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Because miners can choose which transaction will be added in block by themselves, so what if two miners broadcast two blocks almost at the same time, one is bigger(has more transactions), another is smaller. Which of the two blocks will be accepted?

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Currently the Satoshi client will simply pick the one it sees first. Since most mining pools use the Satoshi client as their connection to the Bitcoin network they will build on top of the first block that is propagated to their node. The block that is propagated the furthest is therefore most likely to be the winner, i.e., the block that is part of the longest blockchain.

As you probably may have guessed there are also other strategies to pick the block to build on top. For example it might be the case that a block with more transactions offers more transaction fees to be claimed, hence a purely selfish miner may replace an earlier block with a new block that offers a higher reward. By that time however the miner has already spent some time trying to build a new block on top of the block with fewer fees, and it might have found a successor already.

So in the end, miners always work on the block they saw first (mining on top of an old block is rarely advantageous), and if they are selfish they may chose to replace their current base for a newer block if it offers more fees. Such a higher value block might however not be propagated to all miners, but that's another story.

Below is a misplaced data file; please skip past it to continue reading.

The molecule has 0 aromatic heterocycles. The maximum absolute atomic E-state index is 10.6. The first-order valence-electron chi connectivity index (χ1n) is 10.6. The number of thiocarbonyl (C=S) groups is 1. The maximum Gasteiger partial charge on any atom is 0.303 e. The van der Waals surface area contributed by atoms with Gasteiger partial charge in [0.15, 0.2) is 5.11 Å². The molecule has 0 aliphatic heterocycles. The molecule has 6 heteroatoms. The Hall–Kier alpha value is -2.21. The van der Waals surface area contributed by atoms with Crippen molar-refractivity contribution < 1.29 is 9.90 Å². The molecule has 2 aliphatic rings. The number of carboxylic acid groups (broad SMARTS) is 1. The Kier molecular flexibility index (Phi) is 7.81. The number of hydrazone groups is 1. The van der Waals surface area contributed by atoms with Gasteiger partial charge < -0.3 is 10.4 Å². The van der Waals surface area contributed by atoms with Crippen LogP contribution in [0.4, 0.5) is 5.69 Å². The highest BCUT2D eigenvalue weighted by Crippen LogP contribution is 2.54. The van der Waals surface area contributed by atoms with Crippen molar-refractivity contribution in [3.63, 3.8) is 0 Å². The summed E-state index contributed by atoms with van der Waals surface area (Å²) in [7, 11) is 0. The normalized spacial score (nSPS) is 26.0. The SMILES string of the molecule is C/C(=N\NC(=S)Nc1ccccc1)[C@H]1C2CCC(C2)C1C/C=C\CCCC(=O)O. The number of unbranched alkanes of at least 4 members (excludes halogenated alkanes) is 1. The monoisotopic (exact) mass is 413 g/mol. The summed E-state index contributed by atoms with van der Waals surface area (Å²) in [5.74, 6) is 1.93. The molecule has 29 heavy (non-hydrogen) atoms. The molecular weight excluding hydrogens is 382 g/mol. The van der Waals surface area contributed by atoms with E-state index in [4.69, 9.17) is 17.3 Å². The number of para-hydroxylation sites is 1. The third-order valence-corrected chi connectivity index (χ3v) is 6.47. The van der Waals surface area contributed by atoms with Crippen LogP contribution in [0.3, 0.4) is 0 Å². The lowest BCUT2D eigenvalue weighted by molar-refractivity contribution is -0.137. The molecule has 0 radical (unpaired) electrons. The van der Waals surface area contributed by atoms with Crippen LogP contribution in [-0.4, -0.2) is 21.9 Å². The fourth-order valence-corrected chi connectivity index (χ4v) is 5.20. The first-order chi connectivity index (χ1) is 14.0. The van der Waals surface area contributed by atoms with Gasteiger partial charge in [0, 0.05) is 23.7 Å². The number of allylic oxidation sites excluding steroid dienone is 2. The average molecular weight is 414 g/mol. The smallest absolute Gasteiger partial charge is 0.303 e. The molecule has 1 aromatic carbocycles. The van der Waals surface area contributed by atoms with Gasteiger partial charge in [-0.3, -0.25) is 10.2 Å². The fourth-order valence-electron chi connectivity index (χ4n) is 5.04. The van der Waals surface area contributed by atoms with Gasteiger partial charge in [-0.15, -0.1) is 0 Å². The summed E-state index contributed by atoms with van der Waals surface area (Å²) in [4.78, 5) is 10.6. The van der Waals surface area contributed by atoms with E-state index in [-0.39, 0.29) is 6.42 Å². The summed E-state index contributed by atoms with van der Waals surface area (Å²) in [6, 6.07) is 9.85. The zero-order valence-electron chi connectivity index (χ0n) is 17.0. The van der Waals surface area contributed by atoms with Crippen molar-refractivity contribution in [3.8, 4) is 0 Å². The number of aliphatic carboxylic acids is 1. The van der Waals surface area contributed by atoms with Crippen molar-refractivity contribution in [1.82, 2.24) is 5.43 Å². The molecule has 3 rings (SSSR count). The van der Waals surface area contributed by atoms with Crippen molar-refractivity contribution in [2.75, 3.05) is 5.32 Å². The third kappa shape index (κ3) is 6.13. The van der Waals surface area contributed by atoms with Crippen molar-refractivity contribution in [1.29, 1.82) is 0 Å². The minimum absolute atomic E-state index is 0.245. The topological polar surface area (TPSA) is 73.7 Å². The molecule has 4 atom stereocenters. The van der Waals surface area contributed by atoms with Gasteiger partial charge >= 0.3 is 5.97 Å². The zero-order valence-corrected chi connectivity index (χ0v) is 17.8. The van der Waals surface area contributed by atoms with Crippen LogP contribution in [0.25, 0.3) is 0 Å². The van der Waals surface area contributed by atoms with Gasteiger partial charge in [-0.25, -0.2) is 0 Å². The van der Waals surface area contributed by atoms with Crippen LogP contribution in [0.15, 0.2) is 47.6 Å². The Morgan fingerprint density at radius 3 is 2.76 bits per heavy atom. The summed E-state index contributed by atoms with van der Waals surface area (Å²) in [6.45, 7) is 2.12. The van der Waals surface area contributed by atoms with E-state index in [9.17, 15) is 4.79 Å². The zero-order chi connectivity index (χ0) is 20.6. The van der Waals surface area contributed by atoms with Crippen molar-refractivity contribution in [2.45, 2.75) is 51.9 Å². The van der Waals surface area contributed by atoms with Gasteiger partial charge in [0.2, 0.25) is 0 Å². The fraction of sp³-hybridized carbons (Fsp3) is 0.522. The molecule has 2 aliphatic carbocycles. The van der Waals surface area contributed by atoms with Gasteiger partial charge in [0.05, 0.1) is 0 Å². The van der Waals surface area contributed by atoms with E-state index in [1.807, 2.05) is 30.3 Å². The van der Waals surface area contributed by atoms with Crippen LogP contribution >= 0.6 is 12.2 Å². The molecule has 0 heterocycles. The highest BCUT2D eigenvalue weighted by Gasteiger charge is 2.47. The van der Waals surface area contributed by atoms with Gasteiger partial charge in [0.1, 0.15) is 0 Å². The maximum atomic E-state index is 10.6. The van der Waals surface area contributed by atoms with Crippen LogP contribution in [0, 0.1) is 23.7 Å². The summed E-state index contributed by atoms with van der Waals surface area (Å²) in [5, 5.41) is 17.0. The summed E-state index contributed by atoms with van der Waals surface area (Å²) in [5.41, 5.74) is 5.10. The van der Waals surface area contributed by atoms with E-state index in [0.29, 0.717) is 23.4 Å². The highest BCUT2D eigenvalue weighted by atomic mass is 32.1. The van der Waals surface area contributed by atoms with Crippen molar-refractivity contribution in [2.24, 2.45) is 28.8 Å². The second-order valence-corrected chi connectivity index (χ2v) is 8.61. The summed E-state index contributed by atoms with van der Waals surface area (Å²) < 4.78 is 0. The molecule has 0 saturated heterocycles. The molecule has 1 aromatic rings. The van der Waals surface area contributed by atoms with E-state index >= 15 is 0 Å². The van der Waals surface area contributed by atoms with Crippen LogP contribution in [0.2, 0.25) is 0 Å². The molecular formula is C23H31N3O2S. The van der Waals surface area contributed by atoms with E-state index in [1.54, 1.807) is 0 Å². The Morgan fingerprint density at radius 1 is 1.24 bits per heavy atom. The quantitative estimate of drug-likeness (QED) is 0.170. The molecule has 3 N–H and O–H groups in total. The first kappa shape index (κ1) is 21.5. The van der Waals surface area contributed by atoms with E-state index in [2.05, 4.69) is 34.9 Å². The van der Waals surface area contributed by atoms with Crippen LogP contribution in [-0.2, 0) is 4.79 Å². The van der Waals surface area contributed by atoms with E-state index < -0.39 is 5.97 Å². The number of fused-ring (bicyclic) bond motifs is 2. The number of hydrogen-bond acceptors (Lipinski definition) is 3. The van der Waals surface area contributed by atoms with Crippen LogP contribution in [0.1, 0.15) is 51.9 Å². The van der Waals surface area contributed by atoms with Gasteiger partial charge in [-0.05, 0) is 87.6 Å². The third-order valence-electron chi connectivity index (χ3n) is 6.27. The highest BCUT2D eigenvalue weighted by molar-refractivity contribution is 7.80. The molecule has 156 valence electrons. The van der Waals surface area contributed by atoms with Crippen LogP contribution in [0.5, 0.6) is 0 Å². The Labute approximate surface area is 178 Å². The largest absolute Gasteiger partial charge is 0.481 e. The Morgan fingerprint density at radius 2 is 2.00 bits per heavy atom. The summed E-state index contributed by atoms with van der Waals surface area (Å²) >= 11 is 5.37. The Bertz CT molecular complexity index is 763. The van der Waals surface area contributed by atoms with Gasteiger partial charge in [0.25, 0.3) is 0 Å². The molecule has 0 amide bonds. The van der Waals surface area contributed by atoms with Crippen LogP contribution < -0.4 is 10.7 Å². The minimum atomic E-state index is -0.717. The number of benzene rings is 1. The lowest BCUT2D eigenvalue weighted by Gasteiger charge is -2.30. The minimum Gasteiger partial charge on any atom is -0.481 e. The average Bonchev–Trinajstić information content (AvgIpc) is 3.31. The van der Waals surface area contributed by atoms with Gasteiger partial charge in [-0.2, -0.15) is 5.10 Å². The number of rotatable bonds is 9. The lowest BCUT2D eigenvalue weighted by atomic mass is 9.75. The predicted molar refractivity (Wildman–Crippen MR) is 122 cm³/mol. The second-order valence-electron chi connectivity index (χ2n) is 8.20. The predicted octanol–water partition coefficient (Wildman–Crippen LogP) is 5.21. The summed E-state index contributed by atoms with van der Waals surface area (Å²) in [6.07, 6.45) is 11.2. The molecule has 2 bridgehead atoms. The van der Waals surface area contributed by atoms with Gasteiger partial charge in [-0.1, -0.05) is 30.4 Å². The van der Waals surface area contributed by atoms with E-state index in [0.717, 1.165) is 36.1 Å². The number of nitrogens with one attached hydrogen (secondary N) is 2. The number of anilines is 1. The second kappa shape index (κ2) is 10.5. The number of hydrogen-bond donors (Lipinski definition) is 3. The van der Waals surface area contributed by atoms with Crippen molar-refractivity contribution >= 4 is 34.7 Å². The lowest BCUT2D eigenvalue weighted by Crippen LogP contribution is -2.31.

• For further information on how blocks are propagated in the network see a recent publication: Information Propagation in the Bitcoin Network (tik.ee.ethz.ch/file/49318d3f56c1d525aabf7fda78b23fc0/…) (disclaimer: I am author of that paper). – cdecker Nov 12 '13 at 19:35
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    Note that an academic paper (preprint) claims that this behavior creates a vulnerability. A mining pool could try to monopolize the network propagation by spawning many nodes, hence becoming able to greatly influence which blocks (its own ones!) more likely arrive first at some other miners, even if they initially withhold their own blocks. They propose to change miners' behavior to make a random choice on which valid block of equal maximum height to mine on. – pyramids Nov 13 '13 at 10:27
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If two blocks are found simultaneously (and this is not very uncommon -- see http://blockchain.info/orphaned-blocks for some examples) nodes will consider whichever block they saw first to be the tip of the longest chain, and so miners will begin working on whichever block they saw first. The block that eventually becomes part of the longest chain is whichever block the next block is found on, that is, whichever block the miner who finds the next block sees first. The size of the blocks doesn't matter, besides the fact that a larger block will propagate more slowly, meaning that there's an increased chance of that block getting orphaned and not becoming part of the longest blockchain.

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